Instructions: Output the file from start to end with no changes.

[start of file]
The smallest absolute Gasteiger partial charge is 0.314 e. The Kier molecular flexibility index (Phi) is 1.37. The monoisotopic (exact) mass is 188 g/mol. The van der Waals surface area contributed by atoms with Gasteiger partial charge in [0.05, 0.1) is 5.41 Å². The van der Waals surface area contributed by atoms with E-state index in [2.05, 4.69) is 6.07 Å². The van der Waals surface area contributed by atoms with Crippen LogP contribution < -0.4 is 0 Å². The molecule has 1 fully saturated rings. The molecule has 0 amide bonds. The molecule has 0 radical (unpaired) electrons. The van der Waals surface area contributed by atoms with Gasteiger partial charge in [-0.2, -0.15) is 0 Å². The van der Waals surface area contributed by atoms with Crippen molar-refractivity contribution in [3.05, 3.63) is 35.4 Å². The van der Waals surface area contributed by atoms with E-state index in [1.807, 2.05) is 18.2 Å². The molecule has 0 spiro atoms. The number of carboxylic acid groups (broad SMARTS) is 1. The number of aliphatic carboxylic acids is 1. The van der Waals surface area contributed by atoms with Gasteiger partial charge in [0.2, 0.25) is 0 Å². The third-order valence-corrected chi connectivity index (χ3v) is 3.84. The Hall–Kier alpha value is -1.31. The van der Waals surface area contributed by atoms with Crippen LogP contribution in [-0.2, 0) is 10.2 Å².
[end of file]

The smallest absolute Gasteiger partial charge is 0.314 e. The Kier molecular flexibility index (Phi) is 1.37. The monoisotopic (exact) mass is 188 g/mol. The van der Waals surface area contributed by atoms with Gasteiger partial charge in [0.05, 0.1) is 5.41 Å². The van der Waals surface area contributed by atoms with E-state index in [2.05, 4.69) is 6.07 Å². The van der Waals surface area contributed by atoms with Crippen LogP contribution < -0.4 is 0 Å². The molecule has 1 fully saturated rings. The molecule has 0 amide bonds. The molecule has 0 radical (unpaired) electrons. The van der Waals surface area contributed by atoms with Gasteiger partial charge in [-0.2, -0.15) is 0 Å². The van der Waals surface area contributed by atoms with Crippen molar-refractivity contribution in [3.05, 3.63) is 35.4 Å². The van der Waals surface area contributed by atoms with E-state index in [1.807, 2.05) is 18.2 Å². The molecule has 0 spiro atoms. The number of carboxylic acid groups (broad SMARTS) is 1. The number of aliphatic carboxylic acids is 1. The van der Waals surface area contributed by atoms with Gasteiger partial charge in [0.2, 0.25) is 0 Å². The third-order valence-corrected chi connectivity index (χ3v) is 3.84. The Hall–Kier alpha value is -1.31. The van der Waals surface area contributed by atoms with Crippen LogP contribution in [-0.2, 0) is 10.2 Å².